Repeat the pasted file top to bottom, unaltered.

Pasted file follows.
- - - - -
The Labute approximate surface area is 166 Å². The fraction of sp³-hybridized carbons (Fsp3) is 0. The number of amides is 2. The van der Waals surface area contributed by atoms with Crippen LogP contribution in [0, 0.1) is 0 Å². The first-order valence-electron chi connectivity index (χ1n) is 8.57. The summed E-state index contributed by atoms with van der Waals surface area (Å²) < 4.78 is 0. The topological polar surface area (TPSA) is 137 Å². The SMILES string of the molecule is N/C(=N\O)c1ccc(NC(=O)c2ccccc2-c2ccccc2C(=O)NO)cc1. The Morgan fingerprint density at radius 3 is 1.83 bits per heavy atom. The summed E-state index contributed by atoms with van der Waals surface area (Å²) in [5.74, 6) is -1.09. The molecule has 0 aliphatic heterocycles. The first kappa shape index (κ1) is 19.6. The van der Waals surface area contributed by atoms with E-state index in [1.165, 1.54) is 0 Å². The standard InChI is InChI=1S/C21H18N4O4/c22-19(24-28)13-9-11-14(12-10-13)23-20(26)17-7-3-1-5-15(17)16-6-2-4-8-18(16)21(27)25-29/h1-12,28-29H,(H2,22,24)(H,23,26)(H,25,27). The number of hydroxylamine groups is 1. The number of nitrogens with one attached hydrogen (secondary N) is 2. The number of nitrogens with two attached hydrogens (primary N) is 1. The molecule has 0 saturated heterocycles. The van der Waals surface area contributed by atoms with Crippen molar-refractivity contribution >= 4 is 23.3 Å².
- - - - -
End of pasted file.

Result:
The Labute approximate surface area is 166 Å². The fraction of sp³-hybridized carbons (Fsp3) is 0. The number of amides is 2. The van der Waals surface area contributed by atoms with Crippen LogP contribution in [0, 0.1) is 0 Å². The first-order valence-electron chi connectivity index (χ1n) is 8.57. The summed E-state index contributed by atoms with van der Waals surface area (Å²) < 4.78 is 0. The topological polar surface area (TPSA) is 137 Å². The SMILES string of the molecule is N/C(=N\O)c1ccc(NC(=O)c2ccccc2-c2ccccc2C(=O)NO)cc1. The Morgan fingerprint density at radius 3 is 1.83 bits per heavy atom. The summed E-state index contributed by atoms with van der Waals surface area (Å²) in [5.74, 6) is -1.09. The molecule has 0 aliphatic heterocycles. The first kappa shape index (κ1) is 19.6. The van der Waals surface area contributed by atoms with E-state index in [1.165, 1.54) is 0 Å². The standard InChI is InChI=1S/C21H18N4O4/c22-19(24-28)13-9-11-14(12-10-13)23-20(26)17-7-3-1-5-15(17)16-6-2-4-8-18(16)21(27)25-29/h1-12,28-29H,(H2,22,24)(H,23,26)(H,25,27). The number of hydroxylamine groups is 1. The number of nitrogens with one attached hydrogen (secondary N) is 2. The number of nitrogens with two attached hydrogens (primary N) is 1. The molecule has 0 saturated heterocycles. The van der Waals surface area contributed by atoms with Crippen molar-refractivity contribution >= 4 is 23.3 Å².